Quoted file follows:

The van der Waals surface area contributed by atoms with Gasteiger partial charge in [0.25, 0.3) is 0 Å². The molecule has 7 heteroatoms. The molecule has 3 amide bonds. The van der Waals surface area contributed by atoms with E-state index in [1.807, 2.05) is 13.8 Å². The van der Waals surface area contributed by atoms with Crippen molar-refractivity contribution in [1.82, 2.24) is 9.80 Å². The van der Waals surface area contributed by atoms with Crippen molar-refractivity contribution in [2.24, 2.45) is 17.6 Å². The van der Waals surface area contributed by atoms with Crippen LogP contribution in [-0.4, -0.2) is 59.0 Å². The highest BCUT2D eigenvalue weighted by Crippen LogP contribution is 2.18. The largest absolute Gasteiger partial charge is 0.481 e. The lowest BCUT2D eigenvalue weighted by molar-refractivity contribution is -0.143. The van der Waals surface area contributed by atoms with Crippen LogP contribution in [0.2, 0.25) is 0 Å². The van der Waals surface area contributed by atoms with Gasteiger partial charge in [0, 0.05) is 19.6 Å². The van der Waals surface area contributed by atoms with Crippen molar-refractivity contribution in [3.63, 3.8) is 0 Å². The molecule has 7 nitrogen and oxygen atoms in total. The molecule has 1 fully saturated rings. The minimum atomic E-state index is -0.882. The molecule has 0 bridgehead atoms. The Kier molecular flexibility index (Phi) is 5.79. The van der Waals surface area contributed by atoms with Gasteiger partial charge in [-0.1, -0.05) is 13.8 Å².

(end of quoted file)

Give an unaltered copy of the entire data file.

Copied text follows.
The van der Waals surface area contributed by atoms with Gasteiger partial charge in [0.25, 0.3) is 0 Å². The molecule has 7 heteroatoms. The molecule has 3 amide bonds. The van der Waals surface area contributed by atoms with E-state index in [1.807, 2.05) is 13.8 Å². The van der Waals surface area contributed by atoms with Crippen molar-refractivity contribution in [1.82, 2.24) is 9.80 Å². The van der Waals surface area contributed by atoms with Crippen molar-refractivity contribution in [2.24, 2.45) is 17.6 Å². The van der Waals surface area contributed by atoms with Crippen LogP contribution in [-0.4, -0.2) is 59.0 Å². The highest BCUT2D eigenvalue weighted by Crippen LogP contribution is 2.18. The largest absolute Gasteiger partial charge is 0.481 e. The lowest BCUT2D eigenvalue weighted by molar-refractivity contribution is -0.143. The van der Waals surface area contributed by atoms with Crippen LogP contribution in [0.2, 0.25) is 0 Å². The van der Waals surface area contributed by atoms with Gasteiger partial charge in [0, 0.05) is 19.6 Å². The van der Waals surface area contributed by atoms with Crippen molar-refractivity contribution in [3.63, 3.8) is 0 Å². The molecule has 7 nitrogen and oxygen atoms in total. The molecule has 1 fully saturated rings. The minimum atomic E-state index is -0.882. The molecule has 0 bridgehead atoms. The Kier molecular flexibility index (Phi) is 5.79. The van der Waals surface area contributed by atoms with Gasteiger partial charge in [-0.1, -0.05) is 13.8 Å².